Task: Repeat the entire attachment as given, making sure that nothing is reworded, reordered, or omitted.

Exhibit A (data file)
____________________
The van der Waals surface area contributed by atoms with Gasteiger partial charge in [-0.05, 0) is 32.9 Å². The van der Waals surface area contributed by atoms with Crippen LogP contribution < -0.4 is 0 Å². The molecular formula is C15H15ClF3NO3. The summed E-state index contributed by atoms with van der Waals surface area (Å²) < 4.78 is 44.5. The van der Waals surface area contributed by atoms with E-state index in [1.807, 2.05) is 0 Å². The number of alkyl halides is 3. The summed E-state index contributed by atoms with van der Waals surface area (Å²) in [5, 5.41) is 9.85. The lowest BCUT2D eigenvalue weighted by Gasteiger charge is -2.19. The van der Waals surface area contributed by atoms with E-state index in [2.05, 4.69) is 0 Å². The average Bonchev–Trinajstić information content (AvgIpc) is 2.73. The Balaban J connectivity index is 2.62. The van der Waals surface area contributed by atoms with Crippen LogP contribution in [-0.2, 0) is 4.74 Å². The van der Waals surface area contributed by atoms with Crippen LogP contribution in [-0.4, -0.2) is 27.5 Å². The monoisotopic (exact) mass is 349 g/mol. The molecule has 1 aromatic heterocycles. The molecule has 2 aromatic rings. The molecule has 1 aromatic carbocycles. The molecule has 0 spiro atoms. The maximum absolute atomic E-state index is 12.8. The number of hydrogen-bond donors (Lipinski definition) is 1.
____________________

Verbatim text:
The van der Waals surface area contributed by atoms with Gasteiger partial charge in [-0.05, 0) is 32.9 Å². The van der Waals surface area contributed by atoms with Crippen LogP contribution < -0.4 is 0 Å². The molecular formula is C15H15ClF3NO3. The summed E-state index contributed by atoms with van der Waals surface area (Å²) < 4.78 is 44.5. The van der Waals surface area contributed by atoms with E-state index in [1.807, 2.05) is 0 Å². The number of alkyl halides is 3. The summed E-state index contributed by atoms with van der Waals surface area (Å²) in [5, 5.41) is 9.85. The lowest BCUT2D eigenvalue weighted by Gasteiger charge is -2.19. The van der Waals surface area contributed by atoms with E-state index in [2.05, 4.69) is 0 Å². The average Bonchev–Trinajstić information content (AvgIpc) is 2.73. The Balaban J connectivity index is 2.62. The van der Waals surface area contributed by atoms with Crippen LogP contribution in [-0.2, 0) is 4.74 Å². The van der Waals surface area contributed by atoms with Crippen LogP contribution in [-0.4, -0.2) is 27.5 Å². The monoisotopic (exact) mass is 349 g/mol. The molecule has 1 aromatic heterocycles. The molecule has 2 aromatic rings. The molecule has 1 aromatic carbocycles. The molecule has 0 spiro atoms. The maximum absolute atomic E-state index is 12.8. The number of hydrogen-bond donors (Lipinski definition) is 1.